When it comes to email marketing, “the list” is king.

The bigger your list, the better. And the better your list, the more success you’ll have with your email marketing campaigns.

Although the logic is pretty simple to understand, growing your email list is not quite so easy.

There are two methods you can use to enable people to sign up to receive email solicitations – single opt-in and double opt-in (aka confirmed opt-in).

The trick is figuring out which is right for you.

Single Opt-In

With a single opt-in system, a customer simply signs up – through a subscribe form – to be part of your email list and submits his information. He then immediately starts receiving your email marketing content.

That’s it. No muss, no fuss, no additional steps for the customer to take. He just sits back and waits to get your words of marketing wisdom in his inbox. Because it’s just a one-step sign-up process, your subscriber rates increase quickly.

But there are some downsides. For one thing, because there’s no second step to validate a person’s email, your subscriber list could consist of some bad email addresses, which are of no value to you at all.

Subscribers could have inadvertently entered incorrect emails or they could have provided fake email addresses just so they could download the information you’re offering at the moment. They’re not really interested in hearing any more about your products or services in the future.

And don’t forget that the spambots – computer programs – could also subscribe bogus names to your e-mail list. Why? Because they can.

The quality of your list is critically important but the fact is, a high bounce rate will damage your sender reputation. If more than 10% of your mailings bounce back, which is more than the normal range of bounces, your ISP will flag your emails as spam.

If this continues to happen the reputation for your domain/IP address with your ISP will be damaged. Hard bounces like invalid email addresses are particuarly detrimential because ISPs know that the email lists spammers buy contain a lot of fake email addresses.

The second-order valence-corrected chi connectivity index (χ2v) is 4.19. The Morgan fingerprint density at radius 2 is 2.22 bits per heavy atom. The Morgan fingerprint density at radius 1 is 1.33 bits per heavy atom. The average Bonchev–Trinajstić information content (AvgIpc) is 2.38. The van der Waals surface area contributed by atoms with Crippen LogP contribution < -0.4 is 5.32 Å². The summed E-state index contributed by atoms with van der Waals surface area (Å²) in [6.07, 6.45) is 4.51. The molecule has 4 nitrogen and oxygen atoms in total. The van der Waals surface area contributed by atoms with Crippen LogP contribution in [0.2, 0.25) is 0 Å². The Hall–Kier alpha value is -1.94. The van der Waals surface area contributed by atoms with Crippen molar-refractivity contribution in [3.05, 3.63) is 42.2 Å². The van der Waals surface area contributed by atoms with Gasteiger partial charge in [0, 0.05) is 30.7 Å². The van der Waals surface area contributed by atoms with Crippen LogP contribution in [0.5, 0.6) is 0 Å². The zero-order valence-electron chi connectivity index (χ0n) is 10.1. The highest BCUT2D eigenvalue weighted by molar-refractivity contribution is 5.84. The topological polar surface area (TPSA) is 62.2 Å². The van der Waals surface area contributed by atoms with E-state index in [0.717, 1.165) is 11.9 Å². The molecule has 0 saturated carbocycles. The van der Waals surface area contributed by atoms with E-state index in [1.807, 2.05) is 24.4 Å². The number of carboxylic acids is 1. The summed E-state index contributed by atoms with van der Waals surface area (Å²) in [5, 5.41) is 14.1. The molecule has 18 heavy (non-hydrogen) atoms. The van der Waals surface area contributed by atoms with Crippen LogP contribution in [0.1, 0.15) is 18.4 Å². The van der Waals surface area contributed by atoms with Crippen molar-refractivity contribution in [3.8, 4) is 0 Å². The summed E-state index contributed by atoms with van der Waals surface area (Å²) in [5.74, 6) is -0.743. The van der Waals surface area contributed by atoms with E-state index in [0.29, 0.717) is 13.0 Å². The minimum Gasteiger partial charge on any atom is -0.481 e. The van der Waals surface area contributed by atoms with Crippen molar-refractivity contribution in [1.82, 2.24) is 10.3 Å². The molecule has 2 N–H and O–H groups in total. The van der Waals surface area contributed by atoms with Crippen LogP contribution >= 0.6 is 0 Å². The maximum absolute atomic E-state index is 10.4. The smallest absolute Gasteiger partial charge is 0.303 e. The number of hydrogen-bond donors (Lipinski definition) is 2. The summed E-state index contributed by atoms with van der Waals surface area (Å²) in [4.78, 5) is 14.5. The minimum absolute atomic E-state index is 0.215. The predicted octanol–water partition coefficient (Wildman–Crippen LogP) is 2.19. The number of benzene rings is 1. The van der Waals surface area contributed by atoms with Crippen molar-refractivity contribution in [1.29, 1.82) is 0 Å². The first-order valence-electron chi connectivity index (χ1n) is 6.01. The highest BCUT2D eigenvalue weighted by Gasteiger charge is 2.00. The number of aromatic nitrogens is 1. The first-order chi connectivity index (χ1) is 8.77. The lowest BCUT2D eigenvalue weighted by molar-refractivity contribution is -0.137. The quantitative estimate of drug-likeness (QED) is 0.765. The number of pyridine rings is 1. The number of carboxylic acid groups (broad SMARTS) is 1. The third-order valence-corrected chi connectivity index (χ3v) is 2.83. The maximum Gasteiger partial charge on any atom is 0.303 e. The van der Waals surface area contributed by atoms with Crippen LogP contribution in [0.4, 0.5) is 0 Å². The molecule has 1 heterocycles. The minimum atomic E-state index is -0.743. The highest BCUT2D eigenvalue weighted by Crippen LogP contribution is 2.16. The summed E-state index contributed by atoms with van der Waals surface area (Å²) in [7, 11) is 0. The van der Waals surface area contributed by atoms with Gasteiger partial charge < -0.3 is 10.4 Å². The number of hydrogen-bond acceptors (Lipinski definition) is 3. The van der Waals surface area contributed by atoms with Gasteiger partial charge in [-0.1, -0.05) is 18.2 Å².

Double Opt-In

Many email marketing companies prefer the double opt-in system. In this case, after a person signs up to receive email messages, a message will pop up asking him to check his email to confirm his subscription.

When he checks his email he’ll see something like: “You have just signed up to receive the XYZ newsletter. Please click here to activate your subscription.” When the person clicks on the link, his email is added to the company’s subscriber list.

With the double opt-in process, you can be assured people have entered their information correctly, which means you get a more accurate list and fewer bounce backs. This system also means fewer spam complaints because people are required to take an additional step and confirm their consent.

Not only that, but people who are willing to take that extra step are also more likely to open your emails and click on links. And positive responses increase your delivery rates and improve your sender reputation.

But there are some disadvantages to the double opt-in as well. Some 20% of people who sign up for your newsletter or other content won’t complete the process.

Some of them inadvertently delete their confirmation emails or those emails get stuck in their spam filters. And believe it or not, some people actually forget they subscribed in the first place. Still others might not understand the process all that well and won’t click on the confirmation links.

So, there you have it – the pros and cons of single opt-in versus double opt-in.

Which Process Is Right for You?

Only you can decide because what’s best for you isn’t necessarily what’s best for the next guy. Try them both. Take the advantages and disadvantages of each into consideration. Then stick with what works best for you, not what works for someone else.

Mike Arsenault
Mike Arsenault is the Founder & CEO of Rejoiner. He works with 350+ online retail & eCommerce companies like Hydroflask, Footjoy, GUESS, and Big Chill to help them grow faster using lifecycle email. He also once lived aboard a 36' sailboat in Boston.